The "Dagger Debs" are a gang of snarling girls, and Maggie is their newest member. Lace, the ever tooth-gritting leader, befriends her but soon has doubts --it seems Lace's man, Dominic, ... See full summary »
Howard Thorne is a rapist in Los Angeles: he meets women at work and at parties or he sees them walking down the street, and he follows them, terrifies them, and assaults them. He also ... See full summary »
Word of a monster ape ten stories tall living in the Himalayas reaches fortune hunters in Hong Kong. They travel to India to capture it, but wild animals and quicksand dissuade all but ... See full summary »
The "Dagger Debs" are a gang of snarling girls, and Maggie is their newest member. Lace, the ever tooth-gritting leader, befriends her but soon has doubts --it seems Lace's man, Dominic, head of the "Silver Daggers" fancies the new recruit. Lace struggles to keep control of the Debs, and a handle on Nick, as they face off against the rival gang of pushers lead by Crabs. Written by
Matthew Otto <firstname.lastname@example.org>
Director Jack Hill, when interviewed at the 1996 re-release of the film, pointed out that it did have some authenticity - he interviewed girl gang members and rewrote the script. "But the idea of doing a realistic movie about street gangs with beautiful blondes in hot pants was preposterous, so we tried to make it a wacky fantasy." See more »
Let me give you some advice.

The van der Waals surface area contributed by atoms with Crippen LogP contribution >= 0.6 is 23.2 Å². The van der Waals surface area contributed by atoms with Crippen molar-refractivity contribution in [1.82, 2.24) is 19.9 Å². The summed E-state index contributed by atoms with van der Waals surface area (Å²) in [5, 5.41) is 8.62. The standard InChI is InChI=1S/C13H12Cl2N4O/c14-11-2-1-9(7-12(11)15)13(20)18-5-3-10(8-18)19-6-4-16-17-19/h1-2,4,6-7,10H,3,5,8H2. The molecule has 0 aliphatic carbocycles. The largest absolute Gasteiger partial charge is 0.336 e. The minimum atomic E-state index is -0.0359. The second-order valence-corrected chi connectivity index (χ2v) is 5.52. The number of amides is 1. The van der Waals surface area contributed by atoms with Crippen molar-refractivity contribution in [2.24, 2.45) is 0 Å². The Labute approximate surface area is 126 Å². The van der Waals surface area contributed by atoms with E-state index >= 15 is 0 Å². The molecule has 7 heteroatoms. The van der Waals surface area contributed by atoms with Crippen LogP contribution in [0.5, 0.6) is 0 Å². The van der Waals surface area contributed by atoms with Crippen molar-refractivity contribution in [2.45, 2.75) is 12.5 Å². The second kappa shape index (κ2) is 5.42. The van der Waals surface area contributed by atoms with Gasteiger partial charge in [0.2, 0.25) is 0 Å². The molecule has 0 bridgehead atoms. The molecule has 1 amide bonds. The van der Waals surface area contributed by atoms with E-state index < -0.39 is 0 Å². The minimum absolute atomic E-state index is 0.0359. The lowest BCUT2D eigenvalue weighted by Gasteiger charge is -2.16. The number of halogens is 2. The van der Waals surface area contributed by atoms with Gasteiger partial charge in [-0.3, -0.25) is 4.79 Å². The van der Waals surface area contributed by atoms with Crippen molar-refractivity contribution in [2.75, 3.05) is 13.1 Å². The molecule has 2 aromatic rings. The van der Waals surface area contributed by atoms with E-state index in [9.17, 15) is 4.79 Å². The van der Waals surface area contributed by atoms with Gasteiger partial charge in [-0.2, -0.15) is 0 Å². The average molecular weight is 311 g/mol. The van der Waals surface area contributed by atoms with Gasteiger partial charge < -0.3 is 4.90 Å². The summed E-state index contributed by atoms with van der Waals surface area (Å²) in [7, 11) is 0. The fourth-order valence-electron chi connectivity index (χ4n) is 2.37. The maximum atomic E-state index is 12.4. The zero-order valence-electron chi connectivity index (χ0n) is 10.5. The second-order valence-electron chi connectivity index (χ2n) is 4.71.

No, let me give you some advice, cop. You can beat us, chain us, lock us up. But we're gonna be back, understand? And when we do, cop, you better keep your ass off our turf, or we'll BLOW IT OFF! Ya dig? We're Jezebels, cop - remember that name. We'll be back!
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This lurid and dynamic exploi-flick was a fun hit when it came out (I saw it first-run on "The Deuce", oh happy days...), and its even more fun now, thanks to Quentin Tarantino's lucrative hindsight re-release. From the opening scenes, in which the "Dagger Debs" maul a sleazy Repo Man, we know we're in for some of the nastiest yet charming anarchy we've seen in a long time. Even the opening credits photo-montage manages to capture the desperate squalor of the 70s better than a dozen art films. The cast are all great, just overdrawn enough to illuminate the tawdry settings and lurid dialog. Director Hill handles tawdry settings, lurid dialog and overwrought actors better than anyone I know, creating edgy and engaging melodrama where others would fashion mere campy havoc. Kind of a feminist update on AIP's golden 1960 chestnut HIGH SCHOOL CAESAR, SS also reminds me of other chick-gang classics like GIRL GANG, THE VIOLENT YEARS and TEENAGE DOLL. This flick is full of surprises; just when you think its getting predictable, there's a shocking, bloody machine-gun massacre in a roller-skating rink. This is one of those great low-budget films of the era in which
lack of funds actually seems to enhance the gritty, forlorn
atmosphere of the proceedings, and the film thus works both as high
drama and archeological time capsule. Another winner for Hill.
4 of 6 people found this review helpful.
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